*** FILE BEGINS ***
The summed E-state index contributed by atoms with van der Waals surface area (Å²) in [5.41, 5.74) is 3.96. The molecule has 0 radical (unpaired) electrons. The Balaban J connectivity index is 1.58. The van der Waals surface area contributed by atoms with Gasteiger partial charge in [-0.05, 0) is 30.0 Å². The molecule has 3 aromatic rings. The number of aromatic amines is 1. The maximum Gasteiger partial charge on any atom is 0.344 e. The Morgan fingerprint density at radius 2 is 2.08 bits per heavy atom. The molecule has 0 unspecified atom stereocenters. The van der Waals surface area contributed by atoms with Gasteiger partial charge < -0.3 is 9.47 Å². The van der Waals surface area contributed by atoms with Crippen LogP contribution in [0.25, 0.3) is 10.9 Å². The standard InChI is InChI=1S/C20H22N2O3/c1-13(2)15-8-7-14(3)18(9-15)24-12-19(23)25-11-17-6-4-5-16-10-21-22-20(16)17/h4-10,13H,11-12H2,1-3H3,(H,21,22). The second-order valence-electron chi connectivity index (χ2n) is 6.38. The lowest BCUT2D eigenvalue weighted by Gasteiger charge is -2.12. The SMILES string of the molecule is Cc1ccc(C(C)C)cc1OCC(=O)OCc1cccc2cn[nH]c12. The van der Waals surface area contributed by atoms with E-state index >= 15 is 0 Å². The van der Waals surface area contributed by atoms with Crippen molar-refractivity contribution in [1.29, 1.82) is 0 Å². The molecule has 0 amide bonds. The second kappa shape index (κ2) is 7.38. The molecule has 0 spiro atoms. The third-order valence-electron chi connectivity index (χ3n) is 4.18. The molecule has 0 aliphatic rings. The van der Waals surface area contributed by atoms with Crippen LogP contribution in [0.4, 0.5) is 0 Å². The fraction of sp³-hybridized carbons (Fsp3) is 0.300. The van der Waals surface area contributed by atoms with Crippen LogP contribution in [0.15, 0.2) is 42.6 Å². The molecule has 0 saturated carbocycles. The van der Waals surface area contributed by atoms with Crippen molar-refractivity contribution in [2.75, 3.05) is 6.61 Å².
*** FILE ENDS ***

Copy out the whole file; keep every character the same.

The summed E-state index contributed by atoms with van der Waals surface area (Å²) in [5.41, 5.74) is 3.96. The molecule has 0 radical (unpaired) electrons. The Balaban J connectivity index is 1.58. The van der Waals surface area contributed by atoms with Gasteiger partial charge in [-0.05, 0) is 30.0 Å². The molecule has 3 aromatic rings. The number of aromatic amines is 1. The maximum Gasteiger partial charge on any atom is 0.344 e. The Morgan fingerprint density at radius 2 is 2.08 bits per heavy atom. The molecule has 0 unspecified atom stereocenters. The van der Waals surface area contributed by atoms with Gasteiger partial charge < -0.3 is 9.47 Å². The van der Waals surface area contributed by atoms with Crippen LogP contribution in [0.25, 0.3) is 10.9 Å². The standard InChI is InChI=1S/C20H22N2O3/c1-13(2)15-8-7-14(3)18(9-15)24-12-19(23)25-11-17-6-4-5-16-10-21-22-20(16)17/h4-10,13H,11-12H2,1-3H3,(H,21,22). The second-order valence-electron chi connectivity index (χ2n) is 6.38. The lowest BCUT2D eigenvalue weighted by Gasteiger charge is -2.12. The SMILES string of the molecule is Cc1ccc(C(C)C)cc1OCC(=O)OCc1cccc2cn[nH]c12. The van der Waals surface area contributed by atoms with E-state index >= 15 is 0 Å². The van der Waals surface area contributed by atoms with Crippen molar-refractivity contribution in [1.29, 1.82) is 0 Å². The molecule has 0 amide bonds. The second kappa shape index (κ2) is 7.38. The molecule has 0 spiro atoms. The third-order valence-electron chi connectivity index (χ3n) is 4.18. The molecule has 0 aliphatic rings. The van der Waals surface area contributed by atoms with Crippen LogP contribution in [0.4, 0.5) is 0 Å². The fraction of sp³-hybridized carbons (Fsp3) is 0.300. The van der Waals surface area contributed by atoms with Crippen LogP contribution in [0.15, 0.2) is 42.6 Å². The molecule has 0 saturated carbocycles. The van der Waals surface area contributed by atoms with Crippen molar-refractivity contribution in [2.75, 3.05) is 6.61 Å².